We all agree that the issue must be decided by a free vote of the House. The decision in 1972 to reject the experiment was by a massive majority. Unfortunately, I was not in the House at that time, but hon. Members who were will remember that there was strong public reaction to the experiment and that it was not based on scientific, objective or reasoned analysis. There was strong emotional reaction by the public, especially to an incident a few days before the House voted on the issue. There was a campaign by the tabloid press which published photographs of children wearing armbands and feeling their way along dark country lanes.

Since the vote, which was taken on entirely the wrong basis, there has been a chance to look coolly and objectively at the issue. The weakest reason for changing to extended daylight, to an extra hour, to British standard time and double British summer time, is harmonisation. A person who leaves Brussels airport at 17.45 will arrive at Heathrow at 17.45 and that is confusing. Those who have experience of doing business with the continent raise the serious objection that when they telephone people on the continent they find that they have not arrived or have gone home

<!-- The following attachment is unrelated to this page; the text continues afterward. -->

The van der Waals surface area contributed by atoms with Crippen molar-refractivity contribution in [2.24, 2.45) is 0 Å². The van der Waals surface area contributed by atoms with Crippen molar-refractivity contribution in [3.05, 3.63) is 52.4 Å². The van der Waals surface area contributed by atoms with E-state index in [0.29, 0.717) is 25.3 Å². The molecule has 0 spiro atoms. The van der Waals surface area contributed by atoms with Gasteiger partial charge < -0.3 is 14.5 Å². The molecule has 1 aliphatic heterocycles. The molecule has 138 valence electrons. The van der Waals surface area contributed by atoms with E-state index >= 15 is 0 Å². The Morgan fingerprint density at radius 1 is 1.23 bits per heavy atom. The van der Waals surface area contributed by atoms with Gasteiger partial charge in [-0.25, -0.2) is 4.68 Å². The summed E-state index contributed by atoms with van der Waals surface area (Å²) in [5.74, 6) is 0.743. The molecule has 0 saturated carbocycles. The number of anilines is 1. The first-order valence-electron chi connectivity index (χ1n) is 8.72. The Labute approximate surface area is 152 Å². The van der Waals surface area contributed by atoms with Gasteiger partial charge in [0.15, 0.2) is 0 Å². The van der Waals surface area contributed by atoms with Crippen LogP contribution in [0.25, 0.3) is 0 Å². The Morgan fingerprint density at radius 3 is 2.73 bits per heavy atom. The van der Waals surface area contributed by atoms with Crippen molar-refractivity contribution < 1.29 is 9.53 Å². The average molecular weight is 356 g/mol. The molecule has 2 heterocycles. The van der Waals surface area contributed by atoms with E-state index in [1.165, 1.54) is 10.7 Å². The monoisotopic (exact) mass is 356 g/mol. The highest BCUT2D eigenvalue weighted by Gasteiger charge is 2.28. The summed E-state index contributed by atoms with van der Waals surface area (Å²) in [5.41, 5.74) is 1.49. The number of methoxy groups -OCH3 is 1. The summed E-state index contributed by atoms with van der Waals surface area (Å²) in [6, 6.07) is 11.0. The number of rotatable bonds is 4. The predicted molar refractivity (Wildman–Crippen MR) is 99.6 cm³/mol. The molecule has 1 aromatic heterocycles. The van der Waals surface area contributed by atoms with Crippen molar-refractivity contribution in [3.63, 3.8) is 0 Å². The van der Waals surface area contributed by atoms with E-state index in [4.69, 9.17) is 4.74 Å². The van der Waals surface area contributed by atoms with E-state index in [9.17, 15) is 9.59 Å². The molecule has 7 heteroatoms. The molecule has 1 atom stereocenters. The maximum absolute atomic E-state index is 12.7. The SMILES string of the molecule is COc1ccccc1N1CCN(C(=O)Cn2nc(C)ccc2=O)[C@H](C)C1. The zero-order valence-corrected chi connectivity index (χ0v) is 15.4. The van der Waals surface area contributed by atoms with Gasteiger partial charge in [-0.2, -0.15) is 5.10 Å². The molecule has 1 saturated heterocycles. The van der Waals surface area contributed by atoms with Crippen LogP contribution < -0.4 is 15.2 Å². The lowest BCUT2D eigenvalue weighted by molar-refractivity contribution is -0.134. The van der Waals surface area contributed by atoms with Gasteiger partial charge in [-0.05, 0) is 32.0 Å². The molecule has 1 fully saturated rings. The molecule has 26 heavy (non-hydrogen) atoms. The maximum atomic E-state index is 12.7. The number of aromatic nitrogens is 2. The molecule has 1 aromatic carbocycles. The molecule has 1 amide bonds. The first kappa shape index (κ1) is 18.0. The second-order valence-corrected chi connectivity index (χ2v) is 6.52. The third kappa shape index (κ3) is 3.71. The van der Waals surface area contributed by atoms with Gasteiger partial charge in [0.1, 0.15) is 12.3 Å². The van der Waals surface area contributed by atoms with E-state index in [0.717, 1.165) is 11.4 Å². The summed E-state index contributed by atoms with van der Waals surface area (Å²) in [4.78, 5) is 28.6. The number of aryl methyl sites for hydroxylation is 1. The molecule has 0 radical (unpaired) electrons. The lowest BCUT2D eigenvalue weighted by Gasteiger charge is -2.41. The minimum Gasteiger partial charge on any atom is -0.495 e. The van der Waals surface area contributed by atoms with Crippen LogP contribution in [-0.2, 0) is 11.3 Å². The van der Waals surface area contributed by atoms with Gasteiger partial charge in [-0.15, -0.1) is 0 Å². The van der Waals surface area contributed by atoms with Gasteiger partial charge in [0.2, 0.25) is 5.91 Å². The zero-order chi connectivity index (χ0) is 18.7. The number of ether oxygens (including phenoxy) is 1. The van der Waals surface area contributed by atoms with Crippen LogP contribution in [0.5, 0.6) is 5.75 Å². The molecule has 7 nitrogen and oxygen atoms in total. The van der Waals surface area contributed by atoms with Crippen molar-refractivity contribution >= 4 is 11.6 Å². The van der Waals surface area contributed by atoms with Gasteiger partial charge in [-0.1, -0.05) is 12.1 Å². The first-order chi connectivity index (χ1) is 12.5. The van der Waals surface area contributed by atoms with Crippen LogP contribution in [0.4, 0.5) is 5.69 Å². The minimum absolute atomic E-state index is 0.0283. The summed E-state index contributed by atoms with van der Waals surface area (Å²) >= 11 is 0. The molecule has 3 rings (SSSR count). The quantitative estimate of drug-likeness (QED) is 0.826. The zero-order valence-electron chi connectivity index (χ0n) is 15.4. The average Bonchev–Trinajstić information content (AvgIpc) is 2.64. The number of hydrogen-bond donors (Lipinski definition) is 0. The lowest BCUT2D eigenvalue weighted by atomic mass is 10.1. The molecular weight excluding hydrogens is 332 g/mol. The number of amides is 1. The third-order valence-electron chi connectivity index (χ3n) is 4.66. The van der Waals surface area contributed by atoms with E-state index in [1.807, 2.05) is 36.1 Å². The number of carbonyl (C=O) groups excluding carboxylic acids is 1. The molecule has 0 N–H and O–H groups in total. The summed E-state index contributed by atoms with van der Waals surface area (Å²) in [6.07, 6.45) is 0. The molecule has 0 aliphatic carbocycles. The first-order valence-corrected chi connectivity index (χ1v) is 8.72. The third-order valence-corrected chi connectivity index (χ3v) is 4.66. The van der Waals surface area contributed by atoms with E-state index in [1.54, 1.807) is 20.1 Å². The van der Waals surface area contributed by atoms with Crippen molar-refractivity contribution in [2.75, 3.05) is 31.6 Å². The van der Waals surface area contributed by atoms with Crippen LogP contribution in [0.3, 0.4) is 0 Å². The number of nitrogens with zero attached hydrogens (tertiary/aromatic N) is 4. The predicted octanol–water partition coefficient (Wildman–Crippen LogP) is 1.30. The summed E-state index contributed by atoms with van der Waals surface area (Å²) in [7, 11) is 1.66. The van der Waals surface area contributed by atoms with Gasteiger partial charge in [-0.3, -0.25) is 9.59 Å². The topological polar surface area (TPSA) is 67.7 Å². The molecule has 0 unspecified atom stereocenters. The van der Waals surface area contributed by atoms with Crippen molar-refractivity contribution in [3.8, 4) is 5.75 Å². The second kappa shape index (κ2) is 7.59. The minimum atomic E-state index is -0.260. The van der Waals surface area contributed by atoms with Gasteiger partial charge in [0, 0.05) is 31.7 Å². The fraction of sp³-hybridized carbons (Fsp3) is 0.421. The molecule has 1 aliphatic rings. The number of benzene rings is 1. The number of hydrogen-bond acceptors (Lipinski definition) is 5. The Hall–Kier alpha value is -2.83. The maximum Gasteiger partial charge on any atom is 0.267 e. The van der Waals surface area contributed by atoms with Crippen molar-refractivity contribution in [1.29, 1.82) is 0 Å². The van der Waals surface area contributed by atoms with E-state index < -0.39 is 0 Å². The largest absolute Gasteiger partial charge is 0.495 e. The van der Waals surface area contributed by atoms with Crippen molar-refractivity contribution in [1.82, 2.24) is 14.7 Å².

There are powerful arguments in the preliminary report by Dr. Meyer Hillman who says that the great advantage, especially for the young and I he old, is in the extended use of leisure facilities in the evenings. Attendance at pensioners' clubs, boys' clubs and clubs for young people always falls off when we lose the extra hour of daylight at the time when we need it most.